• Initial attempts at crystallization. The strategy for obtaining diffraction-quality crystals was derived from literature conditions, specifically “Structures of Human Cytosolic NADP-dependent Isocitrate Dehydrogenase Reveal a Novel Self-regulatory Mechanism of Activity,” Xu, et al. (2005) J. Biol. Chem. 279: 33946-56. In this study, two crystal forms of HcIDH wildtype protein were produced. One contained their “binary complex”, IDH-NADP, which crystallized from hanging drops in the tetragonal space group P43212. The drops were formed from equal parts of protein solution (15 mg/mL IDH, 10 mM NADP) and precipitant consisting of 100 mM MES (pH 6.5) and 12% PEG 20000. The other crystal form contained their “quaternary complex”, IDH-NADP/isocitrate/Ca2+, which crystallized in the monoclinic space group P21 using 100 mM MES (pH 5.9) and 20% PEG 6000 as the precipitant. Here they had added 10 mM DL-isocitrate and 10 mM calcium chloride to the protein solution. First attempts at crystallizing the R132S mutant in this study centered around these two reported conditions with little variation. The following lists the components of the crystallization that could be varied; several different combinations of these components were tried in the screening process.
  • In the protein solution:
    HcIDH(R132S) always ~10 mg/mL or ~0.2 mM
    Tris-HCl (pH 7.4) always 20 mM
    NaCl always 100 mM
    NADP+/NADPH absent or 5 mM NADP+ (did not try NADPH)
    DL-isocitic acid, absent or 5 mM
    trisodium salt
    calcium chloride absent or 10 mM
    In the precipitant: 100 mM MES (pH 6.5) and 12% PEG 20000
    OR
    100 mM MES (pH 6.0) and 20% PEG 6000
    Drop size: always 3 μL
    Drop ratios: 2:1, 1:1 or 1:2 (protein:precipitant)
  • Upon forming the hanging drops, a milky precipitate was always observed. On inspection after 2-4 days at 20° C. most drops showed dense precipitation or phase separation. In some cases, the precipitate subsided and it was from these types of drops small crystals had grown, for example, as shown in FIG. 33.
  • Crystal optimization. Once bonafide crystals were achieved, the next step was to optimize the conditions to obtain larger and more regularly-shaped crystals of IDH-NADP/isocitrate/Ca2+ in a timely and consistent manner. The optimal screen focused on varying the pH from 5.7 to 6.2, the MES concentration from 50 to 200 mM and the PEG 6000 concentration from 20 to 25%. Also, bigger drops were set up (5-6 μl) and the drop ratios were again varied. These attempts failed to produce larger, diffraction-quality crystals but did reproduce the results reported above. Either a dense precipitate, oily phase separation or small crystals were observed.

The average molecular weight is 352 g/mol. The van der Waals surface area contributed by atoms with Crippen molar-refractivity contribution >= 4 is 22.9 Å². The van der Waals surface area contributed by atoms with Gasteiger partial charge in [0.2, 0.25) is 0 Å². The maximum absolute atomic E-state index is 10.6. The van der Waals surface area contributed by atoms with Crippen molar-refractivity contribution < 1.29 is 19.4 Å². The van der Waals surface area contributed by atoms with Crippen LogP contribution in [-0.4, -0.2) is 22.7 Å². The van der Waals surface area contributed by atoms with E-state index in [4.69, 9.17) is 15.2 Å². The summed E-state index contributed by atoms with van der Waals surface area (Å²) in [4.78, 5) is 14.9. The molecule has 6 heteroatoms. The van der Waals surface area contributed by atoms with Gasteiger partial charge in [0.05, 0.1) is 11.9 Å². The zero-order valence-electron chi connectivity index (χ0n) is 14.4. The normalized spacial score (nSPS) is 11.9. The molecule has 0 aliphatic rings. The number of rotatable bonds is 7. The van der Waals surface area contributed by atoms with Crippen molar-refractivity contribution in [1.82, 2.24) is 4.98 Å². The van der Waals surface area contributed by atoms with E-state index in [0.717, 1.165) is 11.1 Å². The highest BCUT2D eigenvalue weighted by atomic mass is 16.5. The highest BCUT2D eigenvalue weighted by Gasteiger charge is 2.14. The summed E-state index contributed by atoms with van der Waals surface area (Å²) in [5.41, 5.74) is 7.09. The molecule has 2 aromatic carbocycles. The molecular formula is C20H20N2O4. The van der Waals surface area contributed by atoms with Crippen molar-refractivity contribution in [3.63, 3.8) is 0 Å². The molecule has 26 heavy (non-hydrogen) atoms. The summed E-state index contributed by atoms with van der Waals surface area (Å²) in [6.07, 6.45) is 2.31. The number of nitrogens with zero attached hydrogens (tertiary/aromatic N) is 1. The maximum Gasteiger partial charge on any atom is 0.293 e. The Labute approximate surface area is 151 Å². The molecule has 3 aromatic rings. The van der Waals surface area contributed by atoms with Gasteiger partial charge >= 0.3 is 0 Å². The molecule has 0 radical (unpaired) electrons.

• Using α-Ketoglutarate. Concurrent to the optimization of the isocitrate crystals, other screens were performed to obtain crystals of IDH(R132S) complexed with α-ketoglutarate instead. The protein solution was consistently 10 mg/mL IDH in 20 mM Tris-HCl (pH 7.4) and 100 mM NaCl. The following were added in this order: 5 mM NADP, 5 mM α-ketoglutaric acid (free acid, pH balanced with NaOH) and 10 mM calcium chloride. The protein was allowed to incubate with these compounds for at least an hour before the drops were set up. The precipitant was either 100 mM MES (pH 6.5) and 12% PEG 20000 or 100 mM MES (pH 6.5) and 20% PEG 6000. Again, precipitation or phase separation was primarily seen, but in some drops small crystals did form. At the edge of one of the drops, a single large crystal formed, pictured below. This was the single crystal used in the following structure determination. FIG. 34 shows crystal obtained from a protein solution contained 5 mM NADP, 5 mM α-ketoglutarate, 10 mM Ca2+. Precipitant contained 100 mM MES (pH 6.5) and 12% PEG 20000.
  • Cryo conditions. In order to ship the crystal to the X-ray source and protect it during cryo-crystallography, a suitable cryo-protectant was needed. Glycerol is quite widely used and was the first choice. A cryo solution was made, basically as a mixture of the protein buffer and precipitant solution plus glycerol: 20 mM Tris-HCl (pH 7.5), 100 mM NaCl, 5 mM NADP, 5 mM α-ketoglutaric acid, 10 mM calcium chloride, 100 mM MES (pH 6.5), 12% PEG 20000 and either 12.5% glycerol or 25% glycerol. The crystal was transferred to the cryo solution in two steps. First, 5 μL of the 12.5% glycerol solution was added directly to the drop and incubated for 10 minutes, watching for possible cracking of the crystal. The liquid was removed from the drop and 10 μL of the 25% glycerol solution was added on top of the crystal. Again, this incubated for 10 minutes, harvested into a nylon loop and plunged into liquid nitrogen. The crystal was stored submerged in a liquid nitrogen dewar for transport.